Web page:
Dublin gears up for five smart solutions to cycle problems

16 Sep 2016

The five companies receiving funding are Ambie, Fluidedge, Hidnseek, Limeforge and Smartcharge. Image: Jason Clarke Photography

With safety and theft two of the main reasons people won’t cycle in Dublin City Centre, the council has dipped its toe in the ‘smart’ market, with five companies on hand to help out.

Dublin City Council (DCC) has offered up a tranche of funding to five businesses, with a view to finding smart solutions to the city’s cycling difficulties.

Armed with €12,500 each, Ambie, Fluidedge, Hidnseek, Limeforge (See Sense) and Smartcharge will now aim to prove the viability of their proposed solutions, taking in bike security, monitoring and complementary street lighting along the way.

Smart City Dublin Cycling

Big interest

Part of the council’s Small Business Innovation Research competition, the final five were chosen after whittling down an initial 98 expressions of interest.

“A key aspect of our ‘Smart Dublin’ initiative is to test new ways for the Dublin local authorities to pilot and understand the possibilities of using innovative technologies to solve city challenges,” said Owen Keegan, DCC’s CEO.

The companies have three months to develop their solution to pre-prototype stage, after which some will be selected for further funding (up to €25,000 each) to complete their prototype solutions.

“There are real opportunities to use these new low-cost innovations to better understand cycling patterns and experiences,” said David Timoney of Dublin Cycling Campaign.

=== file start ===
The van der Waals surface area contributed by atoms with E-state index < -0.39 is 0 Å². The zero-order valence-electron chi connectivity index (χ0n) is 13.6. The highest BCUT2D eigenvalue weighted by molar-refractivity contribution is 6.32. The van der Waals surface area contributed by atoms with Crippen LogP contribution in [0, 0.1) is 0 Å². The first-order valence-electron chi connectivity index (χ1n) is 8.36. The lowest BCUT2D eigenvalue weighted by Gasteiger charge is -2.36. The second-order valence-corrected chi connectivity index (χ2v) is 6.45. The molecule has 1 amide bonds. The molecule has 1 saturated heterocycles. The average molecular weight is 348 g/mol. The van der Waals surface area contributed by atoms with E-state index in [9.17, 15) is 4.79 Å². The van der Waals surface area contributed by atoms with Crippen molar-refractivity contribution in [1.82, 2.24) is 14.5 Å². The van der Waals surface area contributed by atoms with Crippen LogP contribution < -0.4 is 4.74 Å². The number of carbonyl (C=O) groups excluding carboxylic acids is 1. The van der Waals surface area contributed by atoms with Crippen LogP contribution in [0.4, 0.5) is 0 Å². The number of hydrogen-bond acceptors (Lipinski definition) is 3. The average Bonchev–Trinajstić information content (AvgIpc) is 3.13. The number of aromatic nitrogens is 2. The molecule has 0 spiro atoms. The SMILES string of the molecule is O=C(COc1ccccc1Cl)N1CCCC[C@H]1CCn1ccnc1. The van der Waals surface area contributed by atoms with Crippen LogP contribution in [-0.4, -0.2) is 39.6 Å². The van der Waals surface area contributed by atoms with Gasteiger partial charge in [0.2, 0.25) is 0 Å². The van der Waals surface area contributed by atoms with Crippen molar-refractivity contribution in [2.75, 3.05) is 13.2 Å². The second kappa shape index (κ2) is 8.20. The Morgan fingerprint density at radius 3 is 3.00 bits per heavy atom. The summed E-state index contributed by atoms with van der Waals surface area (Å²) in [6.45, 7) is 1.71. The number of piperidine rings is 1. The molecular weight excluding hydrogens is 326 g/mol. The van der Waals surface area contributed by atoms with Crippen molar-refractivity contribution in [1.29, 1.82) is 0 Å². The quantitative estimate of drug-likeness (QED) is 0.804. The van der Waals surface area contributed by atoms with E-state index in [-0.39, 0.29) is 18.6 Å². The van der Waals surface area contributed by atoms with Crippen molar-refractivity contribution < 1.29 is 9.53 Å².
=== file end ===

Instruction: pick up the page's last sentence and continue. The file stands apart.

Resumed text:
Smart city signage

Citing a shift towards “evidence-based decisions” from the council, Timoney said tracking sensors were of particular interest.

“Solutions to address cycle theft in Dublin through smart tracker devices have the potential to dramatically reduce bike theft levels, currently estimated at a staggering 20,000 annually in Dublin alone,” he said.

The most interesting of the five is Smartcharge, which is looking to pair bikes with on-street sensors that will react to their presence, alerting drivers of cyclists through systems such as the lighting up of street signs.

Enterprise Ireland’s Kevin Sherry said he and his organisation are “excited” to be partnering up for this pilot project.

“We congratulate the phase one winners on their innovative solutions, which will improve the cycling experience and safety of bicycle users in the urban area,” he said.

*This article was amended on 16 September at 15.40 to accurately reflect the claim of bike numbers stolen annually

Gordon Hunt was a journalist with Silicon Republic